By Marco Buscaglia
Tribune Media Services
March 8, 2013
You could almost hear a collective groan from telecommuters across the country last week when Yahoo CEO Marissa Mayer said Yahoo employees who work from home would have to show up to the office to work or leave the company.
"Being at Yahoo isn't just about your day-to-day job, it's about the interactions and experiences that are only possible in our offices," Mayer wrote in the memo that was sent to employees.
Not everyone agrees. Janice Belinger, 44, has been working from home since her mother suffered a stroke two years ago, and she says her collaborative spirit is alive and well.
"I pick up the phone all day long and talk to my co-workers," says Belinger, a graphic designer for a Chicago publisher who works from home Mondays, Wednesday and Fridays and from the corporate office on Tuesdays and Thursdays. "I interact at home as much as I do when I'm in the office."
Belinger and other telecommuters worry that Mayer and Yahoo will set a precedent that other employers will follow.
"It would be hard to get the lightening back in the bottle for so many of us who work from home," says Belinger. "This is a system that works very well for many, many people. It would be a shame if someone took a blanket approach to whether or not it works for a company as a whole.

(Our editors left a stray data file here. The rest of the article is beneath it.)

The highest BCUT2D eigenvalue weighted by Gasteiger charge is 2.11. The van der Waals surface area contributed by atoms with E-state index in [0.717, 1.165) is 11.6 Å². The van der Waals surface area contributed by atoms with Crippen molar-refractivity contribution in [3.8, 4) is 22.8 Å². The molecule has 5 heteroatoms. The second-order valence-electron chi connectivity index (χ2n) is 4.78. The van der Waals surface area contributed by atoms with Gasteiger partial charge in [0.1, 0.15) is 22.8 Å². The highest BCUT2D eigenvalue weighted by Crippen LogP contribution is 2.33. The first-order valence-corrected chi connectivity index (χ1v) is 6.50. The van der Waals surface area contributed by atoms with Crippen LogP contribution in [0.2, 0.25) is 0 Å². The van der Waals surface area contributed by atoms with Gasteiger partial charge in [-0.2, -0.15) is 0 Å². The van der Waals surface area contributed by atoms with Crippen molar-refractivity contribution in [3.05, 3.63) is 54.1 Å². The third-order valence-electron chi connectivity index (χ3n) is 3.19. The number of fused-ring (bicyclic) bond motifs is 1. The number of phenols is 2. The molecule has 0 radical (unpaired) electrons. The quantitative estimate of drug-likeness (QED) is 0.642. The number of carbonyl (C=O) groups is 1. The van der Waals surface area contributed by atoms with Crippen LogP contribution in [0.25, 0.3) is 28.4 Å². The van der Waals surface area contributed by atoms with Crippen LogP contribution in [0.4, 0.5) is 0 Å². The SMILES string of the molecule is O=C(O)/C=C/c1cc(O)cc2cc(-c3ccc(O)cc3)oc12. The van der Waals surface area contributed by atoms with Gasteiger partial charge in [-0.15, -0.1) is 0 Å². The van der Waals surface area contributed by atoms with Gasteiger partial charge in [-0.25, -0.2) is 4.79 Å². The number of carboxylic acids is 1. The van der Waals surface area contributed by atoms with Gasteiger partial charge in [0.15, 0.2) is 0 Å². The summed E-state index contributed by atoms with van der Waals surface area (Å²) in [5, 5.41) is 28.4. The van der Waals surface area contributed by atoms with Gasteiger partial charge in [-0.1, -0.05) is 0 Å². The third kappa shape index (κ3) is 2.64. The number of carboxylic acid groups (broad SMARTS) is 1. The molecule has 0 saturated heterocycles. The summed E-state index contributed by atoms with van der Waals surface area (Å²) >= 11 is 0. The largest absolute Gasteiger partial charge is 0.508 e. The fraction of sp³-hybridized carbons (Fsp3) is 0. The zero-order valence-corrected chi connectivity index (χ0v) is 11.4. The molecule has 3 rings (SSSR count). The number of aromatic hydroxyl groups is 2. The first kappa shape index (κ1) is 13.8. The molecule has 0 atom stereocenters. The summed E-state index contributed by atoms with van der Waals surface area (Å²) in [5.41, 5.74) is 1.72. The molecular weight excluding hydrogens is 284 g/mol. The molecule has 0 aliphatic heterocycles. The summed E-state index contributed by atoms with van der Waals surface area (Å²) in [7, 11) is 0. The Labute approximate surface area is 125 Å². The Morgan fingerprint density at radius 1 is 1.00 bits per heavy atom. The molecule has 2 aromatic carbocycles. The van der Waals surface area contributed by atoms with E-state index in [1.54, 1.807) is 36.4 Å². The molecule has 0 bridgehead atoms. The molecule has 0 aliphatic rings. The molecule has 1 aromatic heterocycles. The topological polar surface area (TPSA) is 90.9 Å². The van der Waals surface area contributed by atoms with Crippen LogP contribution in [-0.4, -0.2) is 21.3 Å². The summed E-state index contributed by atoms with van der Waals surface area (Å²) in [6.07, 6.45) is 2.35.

Working from home
If you'd like to work from home, you'll need to show how the arrangement is good not only for you, but also for the business. If you are unsure about how to approach your boss, consider the following steps to create a convincing argument:
Gather the facts. Start by contacting your human resources department or consulting the employee manual to determine if your company has a telecommuting program in place.
Consider all the angles. Telecommuting has many benefits, but not every job is suited for at-home work. If your work requires face-to-face contact or regular access to special equipment, you may be out of luck.
Prepare a written proposal. Consider making your case in writing. A written proposal allows your boss to consider your ideas carefully, and it also highlights your commitment and forethought to the proposition. Be sure to include information about how telecommuting will increase your productivity and cut down on costs for the employer.
Consider a trial period. If you think your boss will resist the idea of you working from home, consider proposing a trial period. This will give you an opportunity to prove the arrangement benefits both parties.
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